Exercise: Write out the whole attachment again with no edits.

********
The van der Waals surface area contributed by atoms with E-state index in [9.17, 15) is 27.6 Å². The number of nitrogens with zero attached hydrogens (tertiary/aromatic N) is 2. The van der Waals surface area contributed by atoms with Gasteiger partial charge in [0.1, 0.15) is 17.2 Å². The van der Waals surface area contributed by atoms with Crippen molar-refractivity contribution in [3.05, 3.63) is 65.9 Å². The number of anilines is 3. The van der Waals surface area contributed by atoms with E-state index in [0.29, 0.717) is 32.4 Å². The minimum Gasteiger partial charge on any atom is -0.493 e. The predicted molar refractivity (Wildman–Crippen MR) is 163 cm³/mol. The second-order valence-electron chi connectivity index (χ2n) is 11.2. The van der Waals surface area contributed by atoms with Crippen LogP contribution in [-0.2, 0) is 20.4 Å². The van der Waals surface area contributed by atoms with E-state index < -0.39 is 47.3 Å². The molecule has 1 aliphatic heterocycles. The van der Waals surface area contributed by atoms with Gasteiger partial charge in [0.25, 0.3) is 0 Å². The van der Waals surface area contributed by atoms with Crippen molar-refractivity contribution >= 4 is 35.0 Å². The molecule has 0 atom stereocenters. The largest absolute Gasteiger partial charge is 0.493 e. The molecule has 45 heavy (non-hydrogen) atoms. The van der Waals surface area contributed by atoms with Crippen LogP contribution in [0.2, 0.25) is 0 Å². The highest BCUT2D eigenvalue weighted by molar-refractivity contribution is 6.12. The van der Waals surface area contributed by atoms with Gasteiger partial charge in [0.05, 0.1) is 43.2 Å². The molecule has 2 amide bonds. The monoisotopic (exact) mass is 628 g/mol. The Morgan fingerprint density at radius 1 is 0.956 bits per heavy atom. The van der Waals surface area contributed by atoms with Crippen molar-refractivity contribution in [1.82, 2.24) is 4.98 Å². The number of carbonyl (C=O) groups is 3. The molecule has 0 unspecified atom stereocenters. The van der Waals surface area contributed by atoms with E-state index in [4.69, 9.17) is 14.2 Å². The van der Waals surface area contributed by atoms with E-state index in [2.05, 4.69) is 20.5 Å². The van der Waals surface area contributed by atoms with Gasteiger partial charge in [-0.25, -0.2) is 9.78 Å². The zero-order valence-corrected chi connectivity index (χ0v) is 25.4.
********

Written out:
The van der Waals surface area contributed by atoms with E-state index in [9.17, 15) is 27.6 Å². The number of nitrogens with zero attached hydrogens (tertiary/aromatic N) is 2. The van der Waals surface area contributed by atoms with Gasteiger partial charge in [0.1, 0.15) is 17.2 Å². The van der Waals surface area contributed by atoms with Crippen molar-refractivity contribution in [3.05, 3.63) is 65.9 Å². The number of anilines is 3. The van der Waals surface area contributed by atoms with E-state index in [0.29, 0.717) is 32.4 Å². The minimum Gasteiger partial charge on any atom is -0.493 e. The predicted molar refractivity (Wildman–Crippen MR) is 163 cm³/mol. The second-order valence-electron chi connectivity index (χ2n) is 11.2. The van der Waals surface area contributed by atoms with Crippen LogP contribution in [-0.2, 0) is 20.4 Å². The van der Waals surface area contributed by atoms with E-state index < -0.39 is 47.3 Å². The molecule has 1 aliphatic heterocycles. The van der Waals surface area contributed by atoms with Gasteiger partial charge in [0.25, 0.3) is 0 Å². The van der Waals surface area contributed by atoms with Crippen molar-refractivity contribution >= 4 is 35.0 Å². The molecule has 0 atom stereocenters. The largest absolute Gasteiger partial charge is 0.493 e. The molecule has 45 heavy (non-hydrogen) atoms. The van der Waals surface area contributed by atoms with Crippen LogP contribution in [0.2, 0.25) is 0 Å². The highest BCUT2D eigenvalue weighted by molar-refractivity contribution is 6.12. The van der Waals surface area contributed by atoms with Gasteiger partial charge in [0.05, 0.1) is 43.2 Å². The molecule has 2 amide bonds. The monoisotopic (exact) mass is 628 g/mol. The Morgan fingerprint density at radius 1 is 0.956 bits per heavy atom. The van der Waals surface area contributed by atoms with Crippen molar-refractivity contribution in [1.82, 2.24) is 4.98 Å². The number of carbonyl (C=O) groups is 3. The molecule has 0 unspecified atom stereocenters. The van der Waals surface area contributed by atoms with E-state index in [4.69, 9.17) is 14.2 Å². The van der Waals surface area contributed by atoms with E-state index in [2.05, 4.69) is 20.5 Å². The van der Waals surface area contributed by atoms with Gasteiger partial charge in [-0.25, -0.2) is 9.78 Å². The zero-order valence-corrected chi connectivity index (χ0v) is 25.4.